John Milton Gregory, the University’s new regent, begged to differ. A Baptist minister, Gregory hoped to combine the practical and the classical, labor and learning. “Let us but demonstrate that the highest culture is compatible with the active pursuit of industry,” he asserted in his inaugural speech.[4] Gregory’s ideas were not well-received by the supporters of industrial education, including farmer Matthias Dunlap, a member of the Board of Trustees. Dunlap regularly used his Chicago Tribune column to attack Gregory, who he called “a mere speech maker, a man ignorant of agricultural practice and science.”[5] The Legislature weighed in on this controversy in 1873 when it required all of the University’s undergraduates to study “such branches of learning as are adapted to promote the liberal and practical education of the industrial classes in the several pursuits and professions of life.”[6] Perhaps not surprisingly, the College of Engineering came to dominate the campus during this period; by 1894, over one-half of the school’s 604 undergraduates were in Engineering, and the College ranked fourth in size in the nation.[7]

First graduates, 1872


First class biographies, 1872

Besides Engineering, there were, by 1872, colleges of Agriculture, Natural Science, and Literature and Science, and schools of Commerce, Military Science, and Domestic Science and Arts.[8] In the 1890s and early-1900s, the University would add schools of Music and Library Science, a Graduate School and a College of Law, and, in Chicago, schools of Pharmacy and Dentistry and a College of Medicine.[9] Gregory had established an elective system, so early students were free to enroll in whatever College’s courses interested them.[10] Regent Peabody later scrapped the elective system, replacing it with a rigid program of study.[11]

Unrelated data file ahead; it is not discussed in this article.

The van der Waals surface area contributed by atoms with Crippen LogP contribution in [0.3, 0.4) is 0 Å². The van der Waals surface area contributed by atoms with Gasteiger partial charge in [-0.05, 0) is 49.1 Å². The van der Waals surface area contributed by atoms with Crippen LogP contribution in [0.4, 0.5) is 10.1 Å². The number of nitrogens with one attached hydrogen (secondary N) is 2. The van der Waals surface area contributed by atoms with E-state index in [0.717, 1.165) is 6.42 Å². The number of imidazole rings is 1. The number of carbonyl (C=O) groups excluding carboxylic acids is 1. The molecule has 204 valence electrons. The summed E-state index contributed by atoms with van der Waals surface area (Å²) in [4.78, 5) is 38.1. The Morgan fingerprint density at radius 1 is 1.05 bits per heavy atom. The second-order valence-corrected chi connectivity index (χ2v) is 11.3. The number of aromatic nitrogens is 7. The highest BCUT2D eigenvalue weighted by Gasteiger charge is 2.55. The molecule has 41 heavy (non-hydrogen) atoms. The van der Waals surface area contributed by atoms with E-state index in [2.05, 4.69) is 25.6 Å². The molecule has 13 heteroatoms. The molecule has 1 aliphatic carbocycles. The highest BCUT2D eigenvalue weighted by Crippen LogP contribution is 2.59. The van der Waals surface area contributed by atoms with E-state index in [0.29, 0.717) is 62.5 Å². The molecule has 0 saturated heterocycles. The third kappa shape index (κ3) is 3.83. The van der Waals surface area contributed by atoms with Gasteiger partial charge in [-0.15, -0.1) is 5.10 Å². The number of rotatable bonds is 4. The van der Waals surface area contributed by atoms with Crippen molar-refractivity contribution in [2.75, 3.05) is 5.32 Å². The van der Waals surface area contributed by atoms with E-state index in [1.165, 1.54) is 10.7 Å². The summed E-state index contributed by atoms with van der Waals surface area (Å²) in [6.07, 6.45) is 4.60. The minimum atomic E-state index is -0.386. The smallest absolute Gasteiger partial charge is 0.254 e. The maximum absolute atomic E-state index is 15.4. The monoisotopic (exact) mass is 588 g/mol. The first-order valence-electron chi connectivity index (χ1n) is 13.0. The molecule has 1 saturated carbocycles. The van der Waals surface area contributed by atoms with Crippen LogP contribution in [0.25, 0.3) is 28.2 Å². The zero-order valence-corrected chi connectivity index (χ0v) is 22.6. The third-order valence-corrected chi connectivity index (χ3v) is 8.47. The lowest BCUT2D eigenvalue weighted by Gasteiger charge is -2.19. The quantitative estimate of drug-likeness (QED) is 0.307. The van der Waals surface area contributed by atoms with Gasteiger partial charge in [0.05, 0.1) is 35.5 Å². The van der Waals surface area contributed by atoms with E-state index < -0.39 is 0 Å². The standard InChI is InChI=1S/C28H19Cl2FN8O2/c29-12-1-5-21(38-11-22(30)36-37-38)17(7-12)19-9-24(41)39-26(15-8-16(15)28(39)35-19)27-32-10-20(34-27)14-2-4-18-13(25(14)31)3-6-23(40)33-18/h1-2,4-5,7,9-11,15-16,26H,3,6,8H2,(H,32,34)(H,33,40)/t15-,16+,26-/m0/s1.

Course of Study. 1869
Entrance Exam, 1875

To improve the quality of its prospective students, the University began in the 1870s to inspect high schools, accrediting those that met its standards. Students graduating from an accredited high school could enter the University without taking the admissions exam. (The admissions exams tested one’s knowledge of arithmetic, grammar, geography, spelling, and history, and most of the questions are real stumpers for the modern American.) In 1876 the University also started offering a year of introductory course work for those who had failed the entrance exams; this program eventually developed into a full-fledged Preparatory School. In 1879-80, 131 out of 434 students in the University were enrolled in this preparatory program.[12]

Compilation of Faculty, 1890